July 18, 2018
Digital technologies are reshaping the manufacturing landscape, says a new report from Capgemini's Digital Transformation Institute.
According to the report, the global manufacturing industry could see up to $685bn in value-added revenue by 2020 through the development and sale of smart, connected devices.
But while the potential returns are significant, manufacturers that want to benefit will need to increase their digital capabilities and invest in digital continuity.
The research examines how manufacturers are balancing two priorities: using digital tech to get legacy products to market quicker, while investing in new smart products that allow them to derive revenues from services.
Capgemini notes that many firms have responded enthusiastically to new technologies and are already rebalancing their IT investments accordingly. Around 50% of manufacturers aim to spend more than €100m on Product Lifecycle Management (PLM) platforms and digital solutions in the next two years, while the proportion of IT budget earmarked for maintaining legacy systems has dropped significantly, from 76% in 2014 to 55% in 2017.
Yet few companies are making significant progress in transforming their approach to innovation and engineering. Among firms that are lagging behind, there is little data-sharing or digital continuity across the product lifecycle, they are not making adequate use of digital technologies, they are not making effective use of their partner ecosystem, and they lack employees with the new skills needed.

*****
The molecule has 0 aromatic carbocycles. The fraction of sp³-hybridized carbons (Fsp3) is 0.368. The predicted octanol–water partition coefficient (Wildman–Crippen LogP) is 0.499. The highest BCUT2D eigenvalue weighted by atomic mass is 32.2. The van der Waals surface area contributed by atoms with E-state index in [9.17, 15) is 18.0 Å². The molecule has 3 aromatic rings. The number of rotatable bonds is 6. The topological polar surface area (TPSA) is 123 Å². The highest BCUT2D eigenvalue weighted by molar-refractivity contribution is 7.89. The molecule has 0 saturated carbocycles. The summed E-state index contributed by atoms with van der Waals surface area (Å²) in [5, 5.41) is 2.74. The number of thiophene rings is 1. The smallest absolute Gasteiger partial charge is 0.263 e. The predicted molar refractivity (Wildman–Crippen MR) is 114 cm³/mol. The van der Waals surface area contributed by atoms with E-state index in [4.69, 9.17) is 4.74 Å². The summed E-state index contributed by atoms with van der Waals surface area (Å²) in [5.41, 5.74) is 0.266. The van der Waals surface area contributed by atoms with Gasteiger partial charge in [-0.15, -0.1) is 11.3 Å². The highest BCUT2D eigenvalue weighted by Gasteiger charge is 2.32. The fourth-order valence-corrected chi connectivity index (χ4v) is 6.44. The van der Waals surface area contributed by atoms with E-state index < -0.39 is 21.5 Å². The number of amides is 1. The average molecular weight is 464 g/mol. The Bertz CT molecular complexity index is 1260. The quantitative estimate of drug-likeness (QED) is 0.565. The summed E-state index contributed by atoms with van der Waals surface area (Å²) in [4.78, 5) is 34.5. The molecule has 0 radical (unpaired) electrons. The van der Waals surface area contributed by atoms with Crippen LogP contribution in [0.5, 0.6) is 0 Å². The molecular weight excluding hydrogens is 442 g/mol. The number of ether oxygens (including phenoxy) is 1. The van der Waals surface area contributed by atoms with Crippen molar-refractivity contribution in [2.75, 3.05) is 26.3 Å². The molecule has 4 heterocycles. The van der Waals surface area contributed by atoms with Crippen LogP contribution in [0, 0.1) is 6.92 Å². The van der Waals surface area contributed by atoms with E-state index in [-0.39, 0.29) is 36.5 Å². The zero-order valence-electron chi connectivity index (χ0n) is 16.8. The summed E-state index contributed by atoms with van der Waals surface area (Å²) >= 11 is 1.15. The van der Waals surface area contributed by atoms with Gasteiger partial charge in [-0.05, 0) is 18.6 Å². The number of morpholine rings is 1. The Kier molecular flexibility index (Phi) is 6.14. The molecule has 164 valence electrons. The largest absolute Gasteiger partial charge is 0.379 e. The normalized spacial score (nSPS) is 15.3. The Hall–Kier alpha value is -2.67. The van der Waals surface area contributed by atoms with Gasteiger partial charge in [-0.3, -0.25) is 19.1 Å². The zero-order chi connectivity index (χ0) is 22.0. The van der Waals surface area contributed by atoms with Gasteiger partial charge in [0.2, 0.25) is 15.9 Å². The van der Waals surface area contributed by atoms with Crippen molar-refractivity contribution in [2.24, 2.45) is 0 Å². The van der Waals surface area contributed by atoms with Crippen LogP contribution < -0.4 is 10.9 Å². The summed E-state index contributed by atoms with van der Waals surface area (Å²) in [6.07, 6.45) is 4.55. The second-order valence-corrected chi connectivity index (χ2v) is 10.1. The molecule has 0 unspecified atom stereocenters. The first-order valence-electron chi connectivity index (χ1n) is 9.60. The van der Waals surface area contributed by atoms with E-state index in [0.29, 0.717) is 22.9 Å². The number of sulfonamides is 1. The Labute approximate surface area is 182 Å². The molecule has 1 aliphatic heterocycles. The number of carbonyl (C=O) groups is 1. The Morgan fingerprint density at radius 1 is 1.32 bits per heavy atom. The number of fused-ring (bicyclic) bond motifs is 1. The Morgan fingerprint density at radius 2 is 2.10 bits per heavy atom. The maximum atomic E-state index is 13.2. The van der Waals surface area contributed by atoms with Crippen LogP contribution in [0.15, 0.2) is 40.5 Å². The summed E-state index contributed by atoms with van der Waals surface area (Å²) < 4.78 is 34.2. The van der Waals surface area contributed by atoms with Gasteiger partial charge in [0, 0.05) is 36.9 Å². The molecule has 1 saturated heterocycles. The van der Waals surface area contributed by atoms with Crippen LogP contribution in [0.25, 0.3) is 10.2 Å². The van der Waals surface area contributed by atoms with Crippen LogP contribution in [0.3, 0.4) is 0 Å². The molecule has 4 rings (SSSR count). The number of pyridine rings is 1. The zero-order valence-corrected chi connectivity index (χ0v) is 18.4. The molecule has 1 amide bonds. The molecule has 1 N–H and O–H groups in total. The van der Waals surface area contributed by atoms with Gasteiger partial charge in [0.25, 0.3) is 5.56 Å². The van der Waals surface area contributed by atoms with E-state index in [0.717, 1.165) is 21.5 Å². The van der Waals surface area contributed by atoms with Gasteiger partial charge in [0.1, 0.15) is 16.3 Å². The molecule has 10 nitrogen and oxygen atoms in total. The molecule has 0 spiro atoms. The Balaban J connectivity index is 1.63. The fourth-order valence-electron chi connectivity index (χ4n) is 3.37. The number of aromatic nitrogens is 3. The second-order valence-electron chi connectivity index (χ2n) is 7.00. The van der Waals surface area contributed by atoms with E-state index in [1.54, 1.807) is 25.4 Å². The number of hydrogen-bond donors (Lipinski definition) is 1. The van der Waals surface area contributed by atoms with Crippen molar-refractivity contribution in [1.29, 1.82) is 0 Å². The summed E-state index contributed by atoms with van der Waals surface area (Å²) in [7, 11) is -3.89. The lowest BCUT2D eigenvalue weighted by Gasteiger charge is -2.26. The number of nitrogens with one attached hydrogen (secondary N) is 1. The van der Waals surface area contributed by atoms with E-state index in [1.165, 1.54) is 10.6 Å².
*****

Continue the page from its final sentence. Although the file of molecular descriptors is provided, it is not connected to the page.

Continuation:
Companies that have successfully transformed engineering and product innovation, meanwhile, display a range of characteristics that represent best practices, Capgemini said: they have a concrete digital vision and roadmap, make better use of the partner ecosystem, invest more in digital technologies, recruit talent in digital skill-sets, and create a culture of experimentation and agility.
Jean-Pierre Petit, head of digital manufacturing at Capgemini, commented: "With the significant potential gains of smart, connected products and digital continuity predicted in the next two years, the requirement to invest in new technologies is too large for manufacturers to ignore. However, the road to getting there is a challenging one. Manufacturers must balance the priorities between sustaining their core businesses while investing in digital acceleration. They must make investments in digital skills, ecosystems, tools, roadmaps and new ways of working.
"It will be a lot of work, but for those that get it right there is a sustainable leadership to gain."
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